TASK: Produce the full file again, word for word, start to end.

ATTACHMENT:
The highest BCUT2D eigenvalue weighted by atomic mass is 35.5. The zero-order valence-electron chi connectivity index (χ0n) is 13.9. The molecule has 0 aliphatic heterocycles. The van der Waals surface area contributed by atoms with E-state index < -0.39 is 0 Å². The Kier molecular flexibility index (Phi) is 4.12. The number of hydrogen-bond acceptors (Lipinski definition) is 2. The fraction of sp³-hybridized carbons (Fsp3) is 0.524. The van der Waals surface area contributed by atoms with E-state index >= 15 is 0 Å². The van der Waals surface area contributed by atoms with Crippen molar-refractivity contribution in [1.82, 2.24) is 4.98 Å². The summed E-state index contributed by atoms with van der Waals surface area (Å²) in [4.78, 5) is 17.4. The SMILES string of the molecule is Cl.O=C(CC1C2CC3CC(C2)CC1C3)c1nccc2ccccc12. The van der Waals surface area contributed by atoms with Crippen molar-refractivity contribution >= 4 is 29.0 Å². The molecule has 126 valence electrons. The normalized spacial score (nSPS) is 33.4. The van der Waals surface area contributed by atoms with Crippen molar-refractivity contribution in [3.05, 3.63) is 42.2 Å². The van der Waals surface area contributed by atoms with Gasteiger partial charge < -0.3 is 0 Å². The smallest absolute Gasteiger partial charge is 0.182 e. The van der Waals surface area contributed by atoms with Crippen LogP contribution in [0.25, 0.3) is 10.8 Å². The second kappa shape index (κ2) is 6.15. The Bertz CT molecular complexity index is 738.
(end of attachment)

The highest BCUT2D eigenvalue weighted by atomic mass is 35.5. The zero-order valence-electron chi connectivity index (χ0n) is 13.9. The molecule has 0 aliphatic heterocycles. The van der Waals surface area contributed by atoms with E-state index < -0.39 is 0 Å². The Kier molecular flexibility index (Phi) is 4.12. The number of hydrogen-bond acceptors (Lipinski definition) is 2. The fraction of sp³-hybridized carbons (Fsp3) is 0.524. The van der Waals surface area contributed by atoms with E-state index >= 15 is 0 Å². The van der Waals surface area contributed by atoms with Crippen molar-refractivity contribution in [1.82, 2.24) is 4.98 Å². The summed E-state index contributed by atoms with van der Waals surface area (Å²) in [4.78, 5) is 17.4. The SMILES string of the molecule is Cl.O=C(CC1C2CC3CC(C2)CC1C3)c1nccc2ccccc12. The van der Waals surface area contributed by atoms with Crippen molar-refractivity contribution >= 4 is 29.0 Å². The molecule has 126 valence electrons. The normalized spacial score (nSPS) is 33.4. The van der Waals surface area contributed by atoms with Crippen molar-refractivity contribution in [3.05, 3.63) is 42.2 Å². The van der Waals surface area contributed by atoms with Gasteiger partial charge < -0.3 is 0 Å². The smallest absolute Gasteiger partial charge is 0.182 e. The van der Waals surface area contributed by atoms with Crippen LogP contribution in [0.25, 0.3) is 10.8 Å². The second kappa shape index (κ2) is 6.15. The Bertz CT molecular complexity index is 738.